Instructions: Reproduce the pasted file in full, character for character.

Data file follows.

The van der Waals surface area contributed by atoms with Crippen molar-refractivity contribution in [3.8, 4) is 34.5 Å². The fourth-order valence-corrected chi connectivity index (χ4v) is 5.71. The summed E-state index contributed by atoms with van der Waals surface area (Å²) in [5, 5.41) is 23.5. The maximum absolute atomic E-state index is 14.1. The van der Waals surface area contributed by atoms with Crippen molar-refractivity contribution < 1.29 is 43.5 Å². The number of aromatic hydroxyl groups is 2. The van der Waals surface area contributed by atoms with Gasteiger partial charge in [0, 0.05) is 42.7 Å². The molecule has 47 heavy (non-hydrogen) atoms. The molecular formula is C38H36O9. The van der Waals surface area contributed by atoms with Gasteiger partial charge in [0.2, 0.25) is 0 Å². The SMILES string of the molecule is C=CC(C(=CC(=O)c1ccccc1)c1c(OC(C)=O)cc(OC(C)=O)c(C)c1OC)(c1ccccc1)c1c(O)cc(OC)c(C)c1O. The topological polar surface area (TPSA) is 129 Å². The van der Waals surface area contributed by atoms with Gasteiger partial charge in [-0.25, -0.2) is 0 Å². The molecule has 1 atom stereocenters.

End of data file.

The van der Waals surface area contributed by atoms with Crippen molar-refractivity contribution in [3.8, 4) is 34.5 Å². The fourth-order valence-corrected chi connectivity index (χ4v) is 5.71. The summed E-state index contributed by atoms with van der Waals surface area (Å²) in [5, 5.41) is 23.5. The maximum absolute atomic E-state index is 14.1. The van der Waals surface area contributed by atoms with Crippen molar-refractivity contribution < 1.29 is 43.5 Å². The number of aromatic hydroxyl groups is 2. The van der Waals surface area contributed by atoms with Gasteiger partial charge in [0, 0.05) is 42.7 Å². The molecule has 47 heavy (non-hydrogen) atoms. The molecular formula is C38H36O9. The van der Waals surface area contributed by atoms with Gasteiger partial charge in [0.2, 0.25) is 0 Å². The SMILES string of the molecule is C=CC(C(=CC(=O)c1ccccc1)c1c(OC(C)=O)cc(OC(C)=O)c(C)c1OC)(c1ccccc1)c1c(O)cc(OC)c(C)c1O. The topological polar surface area (TPSA) is 129 Å². The van der Waals surface area contributed by atoms with Gasteiger partial charge in [-0.25, -0.2) is 0 Å². The molecule has 1 atom stereocenters.